Volvo to Detect Intoxicated Drivers Through In-Car Cameras
Volvo cars will soon read the body language of their drivers and intervene to protect their owners, passengers, pedestrians and other road users.
We posted an earlier news story about how Volvo will be limiting the top speed of all their cars to 112mph, as speeding was one of the greatest hindrances in their quest for zero fatalities in their vehicles. It’s all part of a campaign called ‘Vision 2020’. Hakan Samuelsson, President and CEO of Volvo Cars said: "Our vision is that by 2020 no one should be killed or seriously injured in a new Volvo car." They’re sticking to their word and making a really good effort to achieve their ambitions.
Volvo highlighted that the three hindrances that they will need to overcome are speeding, intoxication and driver distractions. Limiting cars to 112 miles per hour and applying speed limits in ‘geo-fenced’ territories is the first way in which they will tackle speeding drivers, but now we’re hearing of how they will approach the issue of intoxicated drivers.
In the United States, almost 30% of all traffic-related fatalities in 2017 involved drivers under the influence of drugs or alcohol. It’s a shocking statistic and it’s a similar story on our roads in the UK too.
Volvo has announced that they will be fitting their cars with in-car cameras and sensors which will read the body language of the driver and identify if they are clearly intoxicated or overly distracted to a point where they are risking the safety of other road users. The car could intervene in a number of ways. For example, it could limit the vehicles speed, alert the Volvo On Call assistance service or, in the worst case scenario, bring the car to a dead stop and safely park itself.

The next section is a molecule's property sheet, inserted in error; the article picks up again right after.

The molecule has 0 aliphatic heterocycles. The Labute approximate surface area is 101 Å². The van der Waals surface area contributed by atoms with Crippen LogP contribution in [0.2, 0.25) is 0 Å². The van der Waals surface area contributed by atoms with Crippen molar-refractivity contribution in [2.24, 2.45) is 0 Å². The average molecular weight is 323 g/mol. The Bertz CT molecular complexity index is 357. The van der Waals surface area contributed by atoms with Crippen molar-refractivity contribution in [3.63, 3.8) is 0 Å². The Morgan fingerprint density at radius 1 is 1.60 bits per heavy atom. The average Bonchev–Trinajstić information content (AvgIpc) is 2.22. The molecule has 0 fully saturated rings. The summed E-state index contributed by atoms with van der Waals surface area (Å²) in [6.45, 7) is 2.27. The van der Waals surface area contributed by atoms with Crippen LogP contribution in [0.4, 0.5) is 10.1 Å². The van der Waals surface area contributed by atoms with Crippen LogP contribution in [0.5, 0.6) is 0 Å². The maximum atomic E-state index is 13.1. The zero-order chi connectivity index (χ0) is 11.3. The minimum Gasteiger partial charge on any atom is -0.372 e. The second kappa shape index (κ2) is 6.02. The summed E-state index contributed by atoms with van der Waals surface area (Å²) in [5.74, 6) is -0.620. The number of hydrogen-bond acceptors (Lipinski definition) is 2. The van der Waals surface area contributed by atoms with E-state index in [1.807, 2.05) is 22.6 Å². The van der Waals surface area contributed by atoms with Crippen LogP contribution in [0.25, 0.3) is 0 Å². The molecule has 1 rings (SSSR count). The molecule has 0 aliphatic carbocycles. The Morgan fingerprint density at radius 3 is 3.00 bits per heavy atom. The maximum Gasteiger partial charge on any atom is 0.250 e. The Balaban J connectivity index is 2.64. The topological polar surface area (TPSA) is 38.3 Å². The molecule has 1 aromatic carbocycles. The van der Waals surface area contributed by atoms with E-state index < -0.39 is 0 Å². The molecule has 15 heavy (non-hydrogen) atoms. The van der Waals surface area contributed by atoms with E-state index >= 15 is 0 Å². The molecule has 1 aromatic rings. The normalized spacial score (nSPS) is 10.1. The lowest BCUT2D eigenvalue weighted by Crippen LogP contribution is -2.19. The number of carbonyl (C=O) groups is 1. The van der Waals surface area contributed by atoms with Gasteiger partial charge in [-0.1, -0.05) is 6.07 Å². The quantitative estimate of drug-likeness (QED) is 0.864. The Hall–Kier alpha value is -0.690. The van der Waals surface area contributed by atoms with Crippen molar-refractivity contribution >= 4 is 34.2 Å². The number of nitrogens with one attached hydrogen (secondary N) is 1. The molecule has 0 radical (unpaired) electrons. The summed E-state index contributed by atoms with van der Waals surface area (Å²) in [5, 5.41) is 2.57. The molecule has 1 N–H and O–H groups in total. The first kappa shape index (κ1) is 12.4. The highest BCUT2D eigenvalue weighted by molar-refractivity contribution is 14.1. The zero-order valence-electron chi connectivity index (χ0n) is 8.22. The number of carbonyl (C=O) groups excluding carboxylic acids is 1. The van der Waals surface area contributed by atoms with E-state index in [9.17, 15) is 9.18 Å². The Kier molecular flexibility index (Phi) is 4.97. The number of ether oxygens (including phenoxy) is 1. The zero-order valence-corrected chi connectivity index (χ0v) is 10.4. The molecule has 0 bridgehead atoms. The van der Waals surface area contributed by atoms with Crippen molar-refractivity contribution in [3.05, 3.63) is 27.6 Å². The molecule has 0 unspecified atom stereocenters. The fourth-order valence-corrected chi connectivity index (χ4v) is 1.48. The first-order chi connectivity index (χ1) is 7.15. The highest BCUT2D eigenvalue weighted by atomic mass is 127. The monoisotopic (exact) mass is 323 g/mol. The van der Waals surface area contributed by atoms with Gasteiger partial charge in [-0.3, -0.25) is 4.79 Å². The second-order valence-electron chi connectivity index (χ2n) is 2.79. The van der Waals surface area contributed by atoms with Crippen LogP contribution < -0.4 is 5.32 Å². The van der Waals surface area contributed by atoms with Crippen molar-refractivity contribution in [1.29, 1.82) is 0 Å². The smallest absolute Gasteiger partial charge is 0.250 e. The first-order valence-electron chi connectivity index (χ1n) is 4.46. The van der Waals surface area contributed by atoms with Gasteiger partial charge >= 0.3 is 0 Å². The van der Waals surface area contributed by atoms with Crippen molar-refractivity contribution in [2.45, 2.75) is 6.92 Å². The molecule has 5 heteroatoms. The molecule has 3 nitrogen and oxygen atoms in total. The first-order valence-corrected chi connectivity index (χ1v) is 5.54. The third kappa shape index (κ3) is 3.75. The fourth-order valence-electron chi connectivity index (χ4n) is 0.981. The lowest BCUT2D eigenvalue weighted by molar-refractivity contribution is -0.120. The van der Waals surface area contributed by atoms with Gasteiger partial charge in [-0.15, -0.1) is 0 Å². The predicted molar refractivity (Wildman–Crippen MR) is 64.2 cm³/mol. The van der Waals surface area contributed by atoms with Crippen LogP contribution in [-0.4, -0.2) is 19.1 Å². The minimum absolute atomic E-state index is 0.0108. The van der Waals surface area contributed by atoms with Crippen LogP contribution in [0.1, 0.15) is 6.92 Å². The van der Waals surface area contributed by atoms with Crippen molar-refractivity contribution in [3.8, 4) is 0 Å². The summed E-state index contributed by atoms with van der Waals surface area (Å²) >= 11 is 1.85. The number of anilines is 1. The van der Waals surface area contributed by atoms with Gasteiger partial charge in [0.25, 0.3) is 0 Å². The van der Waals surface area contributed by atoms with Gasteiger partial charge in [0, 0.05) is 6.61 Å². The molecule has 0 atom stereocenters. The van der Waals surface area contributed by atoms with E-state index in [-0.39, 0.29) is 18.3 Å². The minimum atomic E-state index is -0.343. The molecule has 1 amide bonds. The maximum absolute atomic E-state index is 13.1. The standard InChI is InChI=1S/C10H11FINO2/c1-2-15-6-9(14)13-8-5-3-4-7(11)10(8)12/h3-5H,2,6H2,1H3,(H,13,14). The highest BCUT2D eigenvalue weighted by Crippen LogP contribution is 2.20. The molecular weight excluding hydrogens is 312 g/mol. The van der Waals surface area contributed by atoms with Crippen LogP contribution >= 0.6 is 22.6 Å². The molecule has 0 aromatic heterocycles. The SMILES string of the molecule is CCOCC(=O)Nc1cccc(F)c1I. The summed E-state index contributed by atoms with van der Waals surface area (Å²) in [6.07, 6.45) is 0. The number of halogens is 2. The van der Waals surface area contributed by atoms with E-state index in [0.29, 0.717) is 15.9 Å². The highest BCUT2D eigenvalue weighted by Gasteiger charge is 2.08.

The cameras will look for a number of behaviours before intervening. For example, the car will step in if there has been a prolonged period of time without any steering input, or if the driver is detected to have closed their eyes. Extreme weaving across lanes and particularly slow reaction times will also trigger the safety sensors.
The introduction of these cameras and safety sensors will begin when Volvo roll out their next generation of scalable vehicle platforms in 2020, so they won’t be applied to the current version of the models on sale at present, but will likely be included in their replacements.
Volvo has also announced a ‘Care Key’ feature. This feature allows the owner of the vehicle to act as an admin, by setting speed limits, acceleration limits and so on, on the vehicle before lending it out to others. This gives the owner peace of mind that the car isn't being mistreated. Ideal, if you let your son or daughter borrow the car, for example, or when you leave it with the valet at the airport or hotel.
In credit to Volvo, they are the first manufacturer to prioritise vehicle and pedestrian safety as an obligation, instead of an optional extra. They clearly feel they have a duty to address the safety standards on the roads across the world and we feel that in time, all other manufacturers will follow suit.